Expecting a baby after years of struggle

Since 2009, Jen has gone through four miscarriages, an ectopic pregnancy, multiple rounds of fertility treatments, the loss of a fallopian tube, and her husband underwent urological surgery. Now, after seven years, Jen is happy to be 8 months pregnant with a baby girl, Emersyn. We spoke a few weeks ago about what it’s like to be on the other side of infertility after years of struggles.

Photo credit: http://ashleykemper.smugmug.com

Caitlin: So last fall you find out that you are pregnant, for the 6th time. At that point, are you cautiously happy?

Jen: Every time.

Caitlin: You feel happy and excited every time?

Jen: Yes, like you’ve said, I’m cautiously happy. I think, maybe this is the time. Maybe this is going to be it. But of course in the back of your mind, there’s always that constant paranoia. I worry I’m going to go to the bathroom and I’ll be bleeding. That’s the mindset. It took me a long time to feel relaxed with this pregnancy. When we found out it was a girl, I was like okay. Maybe I can relax.

Caitlin: Those milestones make you feel like, okay, maybe this really is going to happen?

Jen: Every ultrasound is huge. We had one at four weeks, we had one at six weeks. Then another at eight and then another nine, fifteen, and eighteen weeks. It’s wonderful to see her on that screen. She’s healthy and she is okay but at the back of my mind, I’m wonder, when is the other shoe going to drop or something bad going to happen?

Caitlin: Do you feel scared, even now?

Jen: Yes.

Caitlin: I think that every pregnant women does, to be honest. I didn’t have any trouble getting pregnant, but it was the same sort of thing for me. Every ultrasound it felt a little more real. I was like okay, this is happening. You’ve gone through so much, so I imagine why that anxiety would be just multiplied for you.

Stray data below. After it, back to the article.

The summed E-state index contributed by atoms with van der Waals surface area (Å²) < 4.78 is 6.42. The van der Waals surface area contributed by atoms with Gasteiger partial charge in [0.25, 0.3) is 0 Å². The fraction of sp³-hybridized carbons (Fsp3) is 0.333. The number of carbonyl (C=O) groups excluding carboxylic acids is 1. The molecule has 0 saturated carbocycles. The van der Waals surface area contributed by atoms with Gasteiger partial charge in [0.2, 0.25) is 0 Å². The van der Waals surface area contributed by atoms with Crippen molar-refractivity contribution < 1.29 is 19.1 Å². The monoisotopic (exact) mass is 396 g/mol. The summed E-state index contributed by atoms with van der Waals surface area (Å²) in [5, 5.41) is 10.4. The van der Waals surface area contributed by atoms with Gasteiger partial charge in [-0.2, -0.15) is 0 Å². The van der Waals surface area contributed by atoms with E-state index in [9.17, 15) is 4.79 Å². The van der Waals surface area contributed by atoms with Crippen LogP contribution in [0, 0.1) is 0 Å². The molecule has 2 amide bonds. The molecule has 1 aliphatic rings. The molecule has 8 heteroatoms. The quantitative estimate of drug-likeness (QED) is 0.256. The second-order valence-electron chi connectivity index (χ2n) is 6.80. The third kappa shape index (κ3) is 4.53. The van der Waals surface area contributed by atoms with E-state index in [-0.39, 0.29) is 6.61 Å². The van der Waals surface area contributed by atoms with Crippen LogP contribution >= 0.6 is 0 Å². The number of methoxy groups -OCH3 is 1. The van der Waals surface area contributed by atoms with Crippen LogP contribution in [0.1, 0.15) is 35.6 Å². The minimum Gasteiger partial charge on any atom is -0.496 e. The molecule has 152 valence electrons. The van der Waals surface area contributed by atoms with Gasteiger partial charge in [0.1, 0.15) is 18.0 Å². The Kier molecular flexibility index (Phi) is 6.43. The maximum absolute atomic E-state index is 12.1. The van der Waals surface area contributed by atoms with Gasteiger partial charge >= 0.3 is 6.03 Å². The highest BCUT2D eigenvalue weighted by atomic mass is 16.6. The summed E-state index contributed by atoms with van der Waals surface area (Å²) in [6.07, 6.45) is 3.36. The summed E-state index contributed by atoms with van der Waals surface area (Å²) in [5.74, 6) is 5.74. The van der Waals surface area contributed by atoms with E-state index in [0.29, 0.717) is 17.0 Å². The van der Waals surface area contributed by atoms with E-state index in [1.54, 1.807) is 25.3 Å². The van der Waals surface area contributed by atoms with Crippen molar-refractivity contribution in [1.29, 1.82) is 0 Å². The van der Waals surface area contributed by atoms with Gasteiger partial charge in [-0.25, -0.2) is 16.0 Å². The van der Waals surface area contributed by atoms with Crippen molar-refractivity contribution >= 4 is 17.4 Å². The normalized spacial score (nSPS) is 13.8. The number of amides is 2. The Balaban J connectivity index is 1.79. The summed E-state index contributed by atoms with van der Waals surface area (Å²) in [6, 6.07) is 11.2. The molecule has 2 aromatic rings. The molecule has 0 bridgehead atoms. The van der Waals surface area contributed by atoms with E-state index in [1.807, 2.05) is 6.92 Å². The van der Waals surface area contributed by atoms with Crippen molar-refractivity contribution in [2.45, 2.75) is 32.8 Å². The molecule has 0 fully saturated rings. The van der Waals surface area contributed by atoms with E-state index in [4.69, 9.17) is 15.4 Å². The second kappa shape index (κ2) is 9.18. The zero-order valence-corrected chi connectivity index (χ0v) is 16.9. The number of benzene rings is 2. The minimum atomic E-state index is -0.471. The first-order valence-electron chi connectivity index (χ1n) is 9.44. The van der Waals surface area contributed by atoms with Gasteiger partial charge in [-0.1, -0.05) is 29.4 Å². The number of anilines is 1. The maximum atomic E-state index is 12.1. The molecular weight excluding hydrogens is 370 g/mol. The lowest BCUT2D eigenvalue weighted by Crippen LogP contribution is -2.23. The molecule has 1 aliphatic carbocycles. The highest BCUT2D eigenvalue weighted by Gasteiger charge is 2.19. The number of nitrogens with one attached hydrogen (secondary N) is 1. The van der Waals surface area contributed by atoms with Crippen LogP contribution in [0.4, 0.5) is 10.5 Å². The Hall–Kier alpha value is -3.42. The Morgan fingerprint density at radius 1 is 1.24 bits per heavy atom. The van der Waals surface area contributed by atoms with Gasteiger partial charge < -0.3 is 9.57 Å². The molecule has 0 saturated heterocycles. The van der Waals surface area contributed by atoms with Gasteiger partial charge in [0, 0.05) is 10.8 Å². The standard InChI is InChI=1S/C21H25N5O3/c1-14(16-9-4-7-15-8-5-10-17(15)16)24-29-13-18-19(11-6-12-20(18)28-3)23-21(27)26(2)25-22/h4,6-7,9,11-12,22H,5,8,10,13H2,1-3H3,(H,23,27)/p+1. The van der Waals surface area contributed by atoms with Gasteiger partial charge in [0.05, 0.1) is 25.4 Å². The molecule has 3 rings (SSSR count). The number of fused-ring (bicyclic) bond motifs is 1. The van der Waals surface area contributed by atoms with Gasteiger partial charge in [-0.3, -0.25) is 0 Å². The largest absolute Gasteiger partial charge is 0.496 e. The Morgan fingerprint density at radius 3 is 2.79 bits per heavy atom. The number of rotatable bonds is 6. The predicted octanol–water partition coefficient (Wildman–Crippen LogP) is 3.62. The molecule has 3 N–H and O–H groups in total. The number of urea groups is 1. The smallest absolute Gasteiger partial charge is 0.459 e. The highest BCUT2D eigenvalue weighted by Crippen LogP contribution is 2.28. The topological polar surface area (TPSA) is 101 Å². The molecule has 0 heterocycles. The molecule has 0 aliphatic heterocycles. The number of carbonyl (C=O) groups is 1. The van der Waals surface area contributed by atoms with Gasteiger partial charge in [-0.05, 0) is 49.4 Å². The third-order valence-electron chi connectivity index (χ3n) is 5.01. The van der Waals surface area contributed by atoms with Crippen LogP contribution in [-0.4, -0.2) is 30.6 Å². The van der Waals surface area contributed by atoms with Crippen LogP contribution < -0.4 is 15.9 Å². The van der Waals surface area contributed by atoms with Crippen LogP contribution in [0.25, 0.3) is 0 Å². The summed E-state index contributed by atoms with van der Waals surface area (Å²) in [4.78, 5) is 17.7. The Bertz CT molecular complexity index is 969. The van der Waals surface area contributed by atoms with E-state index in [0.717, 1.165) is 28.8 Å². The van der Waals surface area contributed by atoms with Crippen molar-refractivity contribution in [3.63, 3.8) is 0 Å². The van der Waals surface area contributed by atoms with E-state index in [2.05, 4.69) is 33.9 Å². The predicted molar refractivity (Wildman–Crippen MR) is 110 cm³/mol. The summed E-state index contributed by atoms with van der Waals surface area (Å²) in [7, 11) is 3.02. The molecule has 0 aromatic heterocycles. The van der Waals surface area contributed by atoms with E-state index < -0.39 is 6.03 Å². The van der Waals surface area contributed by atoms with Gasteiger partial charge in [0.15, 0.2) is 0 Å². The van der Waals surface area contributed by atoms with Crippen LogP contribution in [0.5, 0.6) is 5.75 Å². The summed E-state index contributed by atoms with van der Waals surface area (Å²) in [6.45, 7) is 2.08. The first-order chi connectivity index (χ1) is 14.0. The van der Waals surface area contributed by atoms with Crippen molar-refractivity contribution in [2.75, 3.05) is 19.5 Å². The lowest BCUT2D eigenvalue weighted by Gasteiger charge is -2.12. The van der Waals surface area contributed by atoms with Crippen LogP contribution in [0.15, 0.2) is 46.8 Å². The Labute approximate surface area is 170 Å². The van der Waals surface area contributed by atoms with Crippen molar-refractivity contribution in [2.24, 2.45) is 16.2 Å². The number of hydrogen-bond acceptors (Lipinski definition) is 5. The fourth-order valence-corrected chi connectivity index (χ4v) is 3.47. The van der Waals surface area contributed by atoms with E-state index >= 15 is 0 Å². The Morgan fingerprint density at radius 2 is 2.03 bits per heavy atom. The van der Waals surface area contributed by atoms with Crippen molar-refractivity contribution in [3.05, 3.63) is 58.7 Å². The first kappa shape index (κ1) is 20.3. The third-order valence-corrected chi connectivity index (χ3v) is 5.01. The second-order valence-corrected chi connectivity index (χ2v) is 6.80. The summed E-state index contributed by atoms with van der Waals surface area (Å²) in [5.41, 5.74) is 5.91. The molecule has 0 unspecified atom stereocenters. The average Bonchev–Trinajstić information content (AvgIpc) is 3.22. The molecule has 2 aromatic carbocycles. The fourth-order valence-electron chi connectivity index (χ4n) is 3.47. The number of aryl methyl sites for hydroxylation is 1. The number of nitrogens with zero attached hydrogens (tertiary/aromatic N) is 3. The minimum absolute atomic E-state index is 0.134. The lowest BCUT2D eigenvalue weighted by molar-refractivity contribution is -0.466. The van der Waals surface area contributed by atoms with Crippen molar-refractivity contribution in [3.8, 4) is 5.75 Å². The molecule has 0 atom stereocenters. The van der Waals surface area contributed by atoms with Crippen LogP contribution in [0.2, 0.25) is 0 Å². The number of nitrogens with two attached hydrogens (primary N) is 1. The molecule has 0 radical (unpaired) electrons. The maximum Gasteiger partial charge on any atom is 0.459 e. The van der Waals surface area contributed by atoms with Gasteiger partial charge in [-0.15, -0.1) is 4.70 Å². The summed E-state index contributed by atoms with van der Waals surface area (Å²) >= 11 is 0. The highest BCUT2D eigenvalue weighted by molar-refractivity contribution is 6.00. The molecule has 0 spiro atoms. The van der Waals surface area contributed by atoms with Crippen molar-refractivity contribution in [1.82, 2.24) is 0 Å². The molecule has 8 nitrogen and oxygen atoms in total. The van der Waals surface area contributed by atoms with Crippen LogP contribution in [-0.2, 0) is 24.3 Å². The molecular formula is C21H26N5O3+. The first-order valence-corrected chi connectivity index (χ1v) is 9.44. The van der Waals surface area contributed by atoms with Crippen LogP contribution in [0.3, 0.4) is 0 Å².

Jen: What a lot of people don’t realize is, 65% of first pregnancies end up in miscarriage. (With our first pregnancy) I said okay, maybe we were a part of that 65% and everything after will be fine. Maybe it was just a fluke, and then it kept happening. At some point you realize, something is not right. It was hard to want to try again. It was hard when we found out that we were pregnant this time.

I kind of had a feeling, we had ran half of a marathon over the weekend. Something just felt off. And my husband said, maybe you are pregnant. I took the tests and it was instantenous. It was one of those, okay how is this one going to go?

Caitlin: You’ve always been open about your struggles to have a baby. You share your story on Facebook and on your blog, kyleandjensmith.blogspot.com. Why did you make that decision and how did that work for you?

Jen: Well, we didn’t talk about it the first time that it had happened. That was really hard. Only our family knew. So, since then, I’ve tried to tell people what we were going through. I couldn’t imagine going through everything that we’ve been gone through and not talking about it. I think it makes it worse.